• Methods

    ICPSR data undergo a confidentiality review and are altered when necessary to limit the risk of disclosure. ICPSR also routinely creates ready-to-go data files along with setups in the major statistical software formats as well as standard codebooks to accompany the data. In addition to these procedures, ICPSR performed the following processing steps for this data collection: Created variable labels and/or value labels.; Checked for undocumented or out-of-range codes..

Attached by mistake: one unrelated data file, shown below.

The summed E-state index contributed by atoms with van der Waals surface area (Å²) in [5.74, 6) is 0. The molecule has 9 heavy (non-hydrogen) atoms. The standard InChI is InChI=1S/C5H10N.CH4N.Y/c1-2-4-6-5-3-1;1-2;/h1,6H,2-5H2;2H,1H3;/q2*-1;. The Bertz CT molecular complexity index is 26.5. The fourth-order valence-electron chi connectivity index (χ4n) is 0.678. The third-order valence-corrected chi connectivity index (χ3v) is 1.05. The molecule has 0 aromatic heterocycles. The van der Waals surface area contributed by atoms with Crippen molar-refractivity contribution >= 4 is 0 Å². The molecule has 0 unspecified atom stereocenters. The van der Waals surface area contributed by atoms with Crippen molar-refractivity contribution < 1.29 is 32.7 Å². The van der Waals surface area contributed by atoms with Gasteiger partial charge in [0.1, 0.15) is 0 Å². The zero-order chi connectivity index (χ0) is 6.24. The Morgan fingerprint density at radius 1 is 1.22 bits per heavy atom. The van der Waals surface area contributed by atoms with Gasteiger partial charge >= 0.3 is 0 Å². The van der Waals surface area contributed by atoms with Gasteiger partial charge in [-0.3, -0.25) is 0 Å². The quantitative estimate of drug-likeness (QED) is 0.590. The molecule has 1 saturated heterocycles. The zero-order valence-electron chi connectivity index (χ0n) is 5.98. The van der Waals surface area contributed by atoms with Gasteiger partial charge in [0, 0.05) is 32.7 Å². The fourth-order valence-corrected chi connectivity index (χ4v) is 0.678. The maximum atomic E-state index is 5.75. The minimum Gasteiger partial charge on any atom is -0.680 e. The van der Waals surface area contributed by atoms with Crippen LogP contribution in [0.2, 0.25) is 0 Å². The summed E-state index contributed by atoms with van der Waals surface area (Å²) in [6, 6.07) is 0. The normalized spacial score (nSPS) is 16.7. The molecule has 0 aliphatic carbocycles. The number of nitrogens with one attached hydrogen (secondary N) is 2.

• Methods